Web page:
The next point to consider is whether President Bush might withdraw Mier’s nomination. This is extremely unlikely. President Bush, for good or ill, is extremely firm on his judicial picks. Despite heavy antagonism from Democrats on such picks as Priscilla Owen, William Pryor, and Janice Rogers Brown, President Bush never retracted a single one of them, but pressed until they were confirmed. Ideologues will find it galling no doubt to consider that Bush places Miers in the same company as the “known” Conservative judges, but Bush’s statements make it plain that he does. Also, Republican friction in the past couple years concerning John Ashcroft, Donald Rumsfeld, and Vice President Cheney demonstrates that President Bush is not one to give in to pressure from his own party, much less from unelected criticism, and especially when it is emotional wailing, unsupported by the facts. While it may amuse Ideologues to insult Miers with the “crony” tag, the most likely effect, by far, that this will have on the President is to solidify his support for her. In addition, the President understands far better than most that a withdrawal would do very serious damage to future nominations and his influence in the Senate, who already have far too high an opinion of themselves. As a consequence, not only will President Bush not withdraw Harriet Miers’ nomination, but if she herself suggested it, President Bush would talk her out of it. Observers should expect Harriet Miers to march into the Senate hearings as scheduled.

One strategic mistake the Anti-Miers contingent has made, is that they have applied their fire on the targets least likely to be affected by the noise. President Bush is no more likely to withdraw Miers than he was the day he nominated her. And the public in general has not joined the revolt against her. After all the rumors and gossip against Miers, more Americans approve of Miers than disapprove of her. This is important, because if only 26% of the public disapproves of Miers, there is not likely to be any sort of public outcry to their Senators. And frankly, it’s pretty much too late for the Anti-Miers crowd to start over on that project. A shrewder move would have been to key on the leading Republican Senators on the Judiciary Committee, pressing not for Miers’ removal but for specific questions to be asked and pressed. This is still possible, but the Senate is wary of appearing to be pliable by pressure from a clear minority.

Almost two-thirds of people queried say they expect Miers to be confirmed, and of those with a strong opinion, more Americans support Miers than oppose her. That makes opposing Miers the unpopular thing to do in the Senate, which is not the road Senators historically take. As for the so-called “centrists” in the Senate, they are not only not unhappy with Miers, but have already indicated a filibuster is “extremely unlikely”, and they are leaning towards confirmation. As a result, the actual information known about Miers has not significantly increased, due to an absurd focus on rumors and guesswork by the Anti-Miers forces, instead of seeking a consensus on what should be asked and pursued. The ideologues have painted themselves as extremists, so that even Senators who approve of their position on Miers will be wary of publicly standing with them.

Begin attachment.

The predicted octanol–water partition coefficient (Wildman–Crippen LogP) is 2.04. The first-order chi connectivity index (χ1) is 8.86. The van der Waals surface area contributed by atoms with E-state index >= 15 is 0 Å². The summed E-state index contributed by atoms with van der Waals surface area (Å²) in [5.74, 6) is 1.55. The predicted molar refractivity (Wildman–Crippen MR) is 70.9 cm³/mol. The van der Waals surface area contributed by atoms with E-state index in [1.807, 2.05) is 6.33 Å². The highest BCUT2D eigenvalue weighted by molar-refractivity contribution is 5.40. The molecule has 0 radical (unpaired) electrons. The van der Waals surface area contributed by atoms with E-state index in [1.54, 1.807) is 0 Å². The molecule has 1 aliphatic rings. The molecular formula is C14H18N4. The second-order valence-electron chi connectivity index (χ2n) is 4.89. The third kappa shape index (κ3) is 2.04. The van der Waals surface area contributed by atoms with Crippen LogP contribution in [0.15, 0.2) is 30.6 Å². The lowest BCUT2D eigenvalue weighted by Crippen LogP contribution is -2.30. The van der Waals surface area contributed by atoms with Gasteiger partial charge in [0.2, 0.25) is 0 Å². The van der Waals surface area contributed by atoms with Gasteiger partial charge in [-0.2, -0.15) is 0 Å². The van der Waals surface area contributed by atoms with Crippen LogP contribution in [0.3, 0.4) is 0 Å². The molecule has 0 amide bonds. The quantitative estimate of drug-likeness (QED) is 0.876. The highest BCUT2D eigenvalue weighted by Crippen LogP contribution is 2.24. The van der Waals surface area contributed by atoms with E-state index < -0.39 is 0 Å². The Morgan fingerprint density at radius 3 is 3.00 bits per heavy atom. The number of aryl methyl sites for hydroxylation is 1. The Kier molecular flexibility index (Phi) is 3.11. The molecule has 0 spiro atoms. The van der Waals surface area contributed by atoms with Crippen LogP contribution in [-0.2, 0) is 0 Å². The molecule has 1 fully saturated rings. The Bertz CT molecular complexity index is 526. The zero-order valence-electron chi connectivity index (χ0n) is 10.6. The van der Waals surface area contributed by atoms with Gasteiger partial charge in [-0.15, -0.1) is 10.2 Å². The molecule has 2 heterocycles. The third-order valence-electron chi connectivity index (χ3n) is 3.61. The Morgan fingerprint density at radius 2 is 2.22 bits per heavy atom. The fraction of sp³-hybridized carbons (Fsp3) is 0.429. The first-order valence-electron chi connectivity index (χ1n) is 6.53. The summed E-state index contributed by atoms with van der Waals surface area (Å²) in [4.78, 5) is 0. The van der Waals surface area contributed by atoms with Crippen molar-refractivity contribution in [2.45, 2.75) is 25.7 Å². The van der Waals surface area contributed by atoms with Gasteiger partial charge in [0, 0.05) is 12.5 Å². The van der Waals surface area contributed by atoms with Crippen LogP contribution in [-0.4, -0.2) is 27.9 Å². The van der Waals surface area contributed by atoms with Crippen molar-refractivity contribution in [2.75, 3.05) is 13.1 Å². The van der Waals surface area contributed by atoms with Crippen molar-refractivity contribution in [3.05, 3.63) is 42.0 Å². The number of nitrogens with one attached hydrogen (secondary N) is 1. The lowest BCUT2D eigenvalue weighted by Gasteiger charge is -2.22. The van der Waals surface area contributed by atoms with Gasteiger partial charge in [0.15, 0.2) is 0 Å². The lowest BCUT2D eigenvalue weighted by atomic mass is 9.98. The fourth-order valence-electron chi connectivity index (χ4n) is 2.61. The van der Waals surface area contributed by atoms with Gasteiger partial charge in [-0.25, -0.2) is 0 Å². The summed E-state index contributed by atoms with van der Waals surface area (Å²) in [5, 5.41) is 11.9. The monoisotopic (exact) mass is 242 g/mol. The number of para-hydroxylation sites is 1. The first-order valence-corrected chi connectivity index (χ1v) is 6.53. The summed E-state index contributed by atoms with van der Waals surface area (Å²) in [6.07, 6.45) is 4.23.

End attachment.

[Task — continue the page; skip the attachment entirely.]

So here’s the trip so far: Bush nominated Miers on October 3rd, and the immediate response was in two colors – wait and see from most Senators and the public, but a strong emotional rejection from certain individuals. The emotion could have ignited public opinion against Miers, but the methods chosen to express opposition to Miers chose unsavory courses, such as selective quotes from her writing, out-of-context attribution of opinions, and a large number of personal insults, using such perjorative terms as “crony”, “battiness”, or a “disaster”, collectively showing a dismal lack of both civility and objectivity, and in some cases deliberately spreading lies about the woman, which were quoted by like-minded sites extensively until other blogs caught the lies and called down the cavilists pressing them. Bloggers supporting Miers are told they are “kool-aid” drinkers or are supporting a “crook”, they are called “Bushbots”, and even well-respected commentors are denounced as “shill[s] for the Administration”. The President himself is sullied with rumors and insults by bloggers unhappy with his choice. George Will sniffs that President Bush “has neither the inclination nor the ability to make sophisticated judgments”, that he has “forfeited his right” as President. Apparently Will would have you believe that the endless sophistry of John “Subtlety” Kerry was, in retrospect, what Conservatives really want.